Steins;Gate 0 Part 2 Review

“Stop World War III.”

Some spoilers ahead

 Time-traveling Rintaro Okabe (Okarin to his friends) has returned to a timeline in which his childhood friend, Mayuri, is still very much alive, but the scientist he loves, Makise Kurisu, is dead. However, Kurisu’s colleague and friend, the diminutive and fierce Maho Hiyajo, has introduced him to the Amadeus Project which she and Professor Leskinen have been developing  in the US. Amadeus utilizes Kurisu’s memories to create an interactive AI that not only looks like Okabe’s lost love, but also sounds and reacts in a very lifelike way.

Another time traveller from the future is Suzuha, Daru’s daughter, who is determined to make Okabe help her to stop World War III from breaking out (in her timeline it’s sparked by the research Okabe and his friends were conducting into time travel). As he’s the only one who retains his memories through his Reading Steiner abilities when flicking between alternate timelines, he’s also the only one who has any hope of preventing the imminent catastrophe. But who can he trust? When Kagari, the red-haired, amnesiac young woman who has travelled back with Suzuha, suddenly disappears, it looks as if everything – and not just Okabe’s fragile sanity – is about to fall apart all over again. Is Okabe the only one who can stop the imminent war?

So, what to say about Steins;gate 0 Part 2? Unfortunately the over-complicated plot implodes. What should – and could – have been a clever interweaving of time-travelling threads driving inexorably toward a resolution in which everything is resolved by Okabe arriving in the right place at the right time falls apart under the weight of its own complications. We’re shown the half-crazed, suffering Okabe too many times as he is forced to re-live the harrowing experiences he’s trying to prevent. So does this take away from the impact of an eventual reawakening of his ‘old’ Mad Scientist persona? Or is it meant to enhance its impact? I’ve watched the whole series twice (once in Japanese, once in English) as well as returning to replay certain scenes to try to work out WTF’s going on – and I still have no idea. I have questions but I suspect there aren’t going to be answers. And as for that ending – well. Would someone care to explain it to me? I grew up watching Doctor Who and I’ve experienced quite a few alternate timeline/time travel stories since then. But this one genuinely has me foxed. (Actually, my response was more one of incredulous disbelief.) You may well feel differently. Perhaps you’ve played the visual novel on which this is based and that helps.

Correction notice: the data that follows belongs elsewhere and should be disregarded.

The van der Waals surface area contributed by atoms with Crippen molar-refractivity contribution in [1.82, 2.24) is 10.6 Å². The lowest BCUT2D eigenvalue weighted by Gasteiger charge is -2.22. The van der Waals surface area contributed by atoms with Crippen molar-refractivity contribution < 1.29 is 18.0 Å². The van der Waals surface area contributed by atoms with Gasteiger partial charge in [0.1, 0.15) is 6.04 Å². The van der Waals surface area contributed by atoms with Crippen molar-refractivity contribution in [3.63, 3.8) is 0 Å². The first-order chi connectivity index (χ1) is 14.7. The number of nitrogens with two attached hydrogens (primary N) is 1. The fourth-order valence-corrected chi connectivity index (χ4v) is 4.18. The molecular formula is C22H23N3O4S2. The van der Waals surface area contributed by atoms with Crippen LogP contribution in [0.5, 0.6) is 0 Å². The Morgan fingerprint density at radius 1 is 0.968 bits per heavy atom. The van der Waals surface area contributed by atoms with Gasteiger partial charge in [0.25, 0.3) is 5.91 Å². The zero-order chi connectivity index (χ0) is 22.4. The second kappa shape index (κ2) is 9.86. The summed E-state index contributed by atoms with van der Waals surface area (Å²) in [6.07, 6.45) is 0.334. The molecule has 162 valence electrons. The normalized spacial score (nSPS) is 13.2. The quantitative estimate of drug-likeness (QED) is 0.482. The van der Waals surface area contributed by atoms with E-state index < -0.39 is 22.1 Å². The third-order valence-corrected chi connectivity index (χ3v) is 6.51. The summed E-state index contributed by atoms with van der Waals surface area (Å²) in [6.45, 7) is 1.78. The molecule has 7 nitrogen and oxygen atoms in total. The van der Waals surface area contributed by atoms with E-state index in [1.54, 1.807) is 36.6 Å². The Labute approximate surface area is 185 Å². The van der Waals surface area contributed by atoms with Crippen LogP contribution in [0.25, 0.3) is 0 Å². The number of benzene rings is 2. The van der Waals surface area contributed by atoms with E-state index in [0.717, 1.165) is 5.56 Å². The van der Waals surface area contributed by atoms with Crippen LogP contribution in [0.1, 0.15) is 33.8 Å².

Another issue is the relentlessly washed-out palette of colours: grey; brown; sepia; black. Obviously done to establish a grim and hopeless mood (mirroring Okabe’s state of mind?), the rare pops of colour are welcome but could have been used to greater effect.

And then there’s the use of Wolfgang Amadeus Mozart and his music – which ought to be clever and meaningful but doesn’t quite work. Apart from the parallels which Maho keeps making with her hardworking self (Salieri) and genius Kurisu (Mozart) there’s the fact that Kagari seems to have been brainwashed into awakening to a very different personality when she hears Papageno’s humming song from The Magic Flute. This plotline is foreshadowed but then not properly developed or explained; another waste.

Nevertheless, if you’re invested in the characters (as I still am, in spite of all the plot irritations) you’ll want to see this through to the end. There are episodes you won’t want to miss, especially the one where Suzuha tries her darnedest to ensure that her parents-to-be meet up and fall in love – because otherwise, she won’t exist. Or, if you’re a fan of Mayuri, you’ll be rooting for the moments when this sweet, quiet girl who always considers others before herself, suddenly shows another side to her character. And then there’s new character (to this series) Maho, undoubtedly the tsundere, who – of course – is concealing another aspect of her personality, which won’t surprise anyone if they’ve been paying attention, but is still genuinely touching. Last but not least, there’s the glimpse of the apocalyptic future which Okabe travels to, and finds his friends – or those that have survived, anyway: older, more world-weary, forced to fight to survive against the odds.

A new ED appears: “World-Line” by Asami Imai (Episodes 14-17,19-20) is rather a disappointment, packing none of the punch of Zwei’s “LAST GAME” – although the dramatic insertion of a very familiar ED, “Hacking to the Gate” by Kanako Itou, is a nice touch in Episode 23. There’s also an insert song from Kanako Itou: “Skyclad no Kansokusha” (Episode 21).

The set concludes with the OVA/Episode 24, titled “Valentine’s of Crystal Polymorphism – Bittersweet Intermedio – ” which plays to the show’s strengths in a Valentine’s Day-based episode shamelessly designed as a fan-pleaser. It might restore your faith in the series a little, especially if you look on it as a slightly bitter-sweet slice-of-life story about a group of friends preparing for February 14th…

Special Features on this Manga Entertainment set include  Episode 20 Commentary, Episode 18 Video Commentary and Textless Songs. The Blu-ray discs navigate well (DVDs not seen) and the picture and sound quality is good. You can find my thoughts on the voice acting and US dub in my review of Steins;gate 0 Part 1.

If you’ve watched the first part of Steins;gate 0, you’ll want to revisit the characters and see how the story plays out. But from a science fictional point of view, this series is sadly not a success, more a lesson in how not to write time travel.


My thanks for images to Random Curiosity and Guardian Enzo for the images.

5 / 10


Sarah's been writing about her love of manga and anime since Whenever - and first started watching via Le Club Dorothée in France...

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